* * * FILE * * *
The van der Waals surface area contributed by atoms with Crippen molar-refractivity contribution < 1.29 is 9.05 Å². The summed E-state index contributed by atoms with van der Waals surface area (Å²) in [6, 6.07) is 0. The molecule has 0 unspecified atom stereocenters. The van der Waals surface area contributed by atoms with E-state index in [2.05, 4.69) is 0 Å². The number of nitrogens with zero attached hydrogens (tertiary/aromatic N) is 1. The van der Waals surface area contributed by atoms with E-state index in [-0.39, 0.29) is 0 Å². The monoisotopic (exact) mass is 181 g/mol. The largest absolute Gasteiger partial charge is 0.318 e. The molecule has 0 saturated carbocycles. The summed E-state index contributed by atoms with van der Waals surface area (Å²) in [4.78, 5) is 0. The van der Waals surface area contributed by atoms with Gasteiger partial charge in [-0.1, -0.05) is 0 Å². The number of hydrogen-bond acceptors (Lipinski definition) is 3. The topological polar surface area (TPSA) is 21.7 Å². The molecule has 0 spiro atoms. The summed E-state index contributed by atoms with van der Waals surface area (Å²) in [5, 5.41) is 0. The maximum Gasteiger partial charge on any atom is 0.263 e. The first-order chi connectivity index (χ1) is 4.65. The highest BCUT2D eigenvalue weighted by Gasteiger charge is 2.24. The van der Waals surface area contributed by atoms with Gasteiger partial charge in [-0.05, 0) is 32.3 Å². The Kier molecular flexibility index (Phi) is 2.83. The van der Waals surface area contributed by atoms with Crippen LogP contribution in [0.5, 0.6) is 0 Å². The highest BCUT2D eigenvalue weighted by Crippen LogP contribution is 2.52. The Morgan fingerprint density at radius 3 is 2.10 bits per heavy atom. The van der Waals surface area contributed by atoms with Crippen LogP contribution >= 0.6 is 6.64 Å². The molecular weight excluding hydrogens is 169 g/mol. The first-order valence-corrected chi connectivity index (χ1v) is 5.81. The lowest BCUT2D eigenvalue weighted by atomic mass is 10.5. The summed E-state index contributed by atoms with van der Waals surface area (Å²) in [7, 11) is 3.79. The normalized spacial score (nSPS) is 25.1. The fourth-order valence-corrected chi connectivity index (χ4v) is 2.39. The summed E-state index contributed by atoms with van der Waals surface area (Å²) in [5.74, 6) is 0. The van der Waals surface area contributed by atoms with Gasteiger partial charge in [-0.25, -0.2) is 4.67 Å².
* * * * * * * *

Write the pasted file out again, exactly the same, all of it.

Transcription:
The van der Waals surface area contributed by atoms with Crippen molar-refractivity contribution < 1.29 is 9.05 Å². The summed E-state index contributed by atoms with van der Waals surface area (Å²) in [6, 6.07) is 0. The molecule has 0 unspecified atom stereocenters. The van der Waals surface area contributed by atoms with E-state index in [2.05, 4.69) is 0 Å². The number of nitrogens with zero attached hydrogens (tertiary/aromatic N) is 1. The van der Waals surface area contributed by atoms with E-state index in [-0.39, 0.29) is 0 Å². The monoisotopic (exact) mass is 181 g/mol. The largest absolute Gasteiger partial charge is 0.318 e. The molecule has 0 saturated carbocycles. The summed E-state index contributed by atoms with van der Waals surface area (Å²) in [4.78, 5) is 0. The van der Waals surface area contributed by atoms with Gasteiger partial charge in [-0.1, -0.05) is 0 Å². The number of hydrogen-bond acceptors (Lipinski definition) is 3. The topological polar surface area (TPSA) is 21.7 Å². The molecule has 0 spiro atoms. The summed E-state index contributed by atoms with van der Waals surface area (Å²) in [5, 5.41) is 0. The maximum Gasteiger partial charge on any atom is 0.263 e. The first-order chi connectivity index (χ1) is 4.65. The highest BCUT2D eigenvalue weighted by Gasteiger charge is 2.24. The van der Waals surface area contributed by atoms with Gasteiger partial charge in [-0.05, 0) is 32.3 Å². The Kier molecular flexibility index (Phi) is 2.83. The van der Waals surface area contributed by atoms with Crippen LogP contribution in [0.5, 0.6) is 0 Å². The highest BCUT2D eigenvalue weighted by Crippen LogP contribution is 2.52. The Morgan fingerprint density at radius 3 is 2.10 bits per heavy atom. The van der Waals surface area contributed by atoms with Crippen LogP contribution >= 0.6 is 6.64 Å². The molecular weight excluding hydrogens is 169 g/mol. The first-order valence-corrected chi connectivity index (χ1v) is 5.81. The lowest BCUT2D eigenvalue weighted by atomic mass is 10.5. The summed E-state index contributed by atoms with van der Waals surface area (Å²) in [7, 11) is 3.79. The normalized spacial score (nSPS) is 25.1. The fourth-order valence-corrected chi connectivity index (χ4v) is 2.39. The summed E-state index contributed by atoms with van der Waals surface area (Å²) in [5.74, 6) is 0. The van der Waals surface area contributed by atoms with Gasteiger partial charge in [-0.25, -0.2) is 4.67 Å².